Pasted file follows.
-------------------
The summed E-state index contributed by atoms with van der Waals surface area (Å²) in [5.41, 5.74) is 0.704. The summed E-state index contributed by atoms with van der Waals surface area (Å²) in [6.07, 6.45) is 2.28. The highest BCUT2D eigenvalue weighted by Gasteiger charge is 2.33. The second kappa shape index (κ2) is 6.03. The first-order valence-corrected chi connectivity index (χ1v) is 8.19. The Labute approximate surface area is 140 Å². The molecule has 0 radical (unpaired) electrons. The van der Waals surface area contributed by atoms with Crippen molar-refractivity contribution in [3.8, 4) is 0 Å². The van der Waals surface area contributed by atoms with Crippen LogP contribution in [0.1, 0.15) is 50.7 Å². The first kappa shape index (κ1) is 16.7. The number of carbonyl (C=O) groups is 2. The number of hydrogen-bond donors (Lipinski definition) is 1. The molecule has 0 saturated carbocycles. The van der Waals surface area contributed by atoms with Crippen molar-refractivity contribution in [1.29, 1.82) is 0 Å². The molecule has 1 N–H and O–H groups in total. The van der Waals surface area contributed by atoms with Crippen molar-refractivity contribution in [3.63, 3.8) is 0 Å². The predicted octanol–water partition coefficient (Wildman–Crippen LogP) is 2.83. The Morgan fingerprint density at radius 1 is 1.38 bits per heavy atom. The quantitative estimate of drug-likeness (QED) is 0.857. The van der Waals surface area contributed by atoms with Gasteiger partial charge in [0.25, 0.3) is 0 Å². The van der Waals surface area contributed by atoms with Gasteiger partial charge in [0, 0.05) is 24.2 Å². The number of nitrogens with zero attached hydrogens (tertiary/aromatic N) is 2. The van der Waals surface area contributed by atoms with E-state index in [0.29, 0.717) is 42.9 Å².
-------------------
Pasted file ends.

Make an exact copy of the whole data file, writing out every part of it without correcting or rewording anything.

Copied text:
The summed E-state index contributed by atoms with van der Waals surface area (Å²) in [5.41, 5.74) is 0.704. The summed E-state index contributed by atoms with van der Waals surface area (Å²) in [6.07, 6.45) is 2.28. The highest BCUT2D eigenvalue weighted by Gasteiger charge is 2.33. The second kappa shape index (κ2) is 6.03. The first-order valence-corrected chi connectivity index (χ1v) is 8.19. The Labute approximate surface area is 140 Å². The molecule has 0 radical (unpaired) electrons. The van der Waals surface area contributed by atoms with Crippen molar-refractivity contribution in [3.8, 4) is 0 Å². The van der Waals surface area contributed by atoms with Crippen LogP contribution in [0.1, 0.15) is 50.7 Å². The first kappa shape index (κ1) is 16.7. The number of carbonyl (C=O) groups is 2. The number of hydrogen-bond donors (Lipinski definition) is 1. The molecule has 0 saturated carbocycles. The van der Waals surface area contributed by atoms with Crippen molar-refractivity contribution in [1.29, 1.82) is 0 Å². The molecule has 1 N–H and O–H groups in total. The van der Waals surface area contributed by atoms with Crippen molar-refractivity contribution in [3.63, 3.8) is 0 Å². The predicted octanol–water partition coefficient (Wildman–Crippen LogP) is 2.83. The Morgan fingerprint density at radius 1 is 1.38 bits per heavy atom. The quantitative estimate of drug-likeness (QED) is 0.857. The van der Waals surface area contributed by atoms with Gasteiger partial charge in [0.25, 0.3) is 0 Å². The van der Waals surface area contributed by atoms with Gasteiger partial charge in [0, 0.05) is 24.2 Å². The number of nitrogens with zero attached hydrogens (tertiary/aromatic N) is 2. The van der Waals surface area contributed by atoms with E-state index in [0.29, 0.717) is 42.9 Å².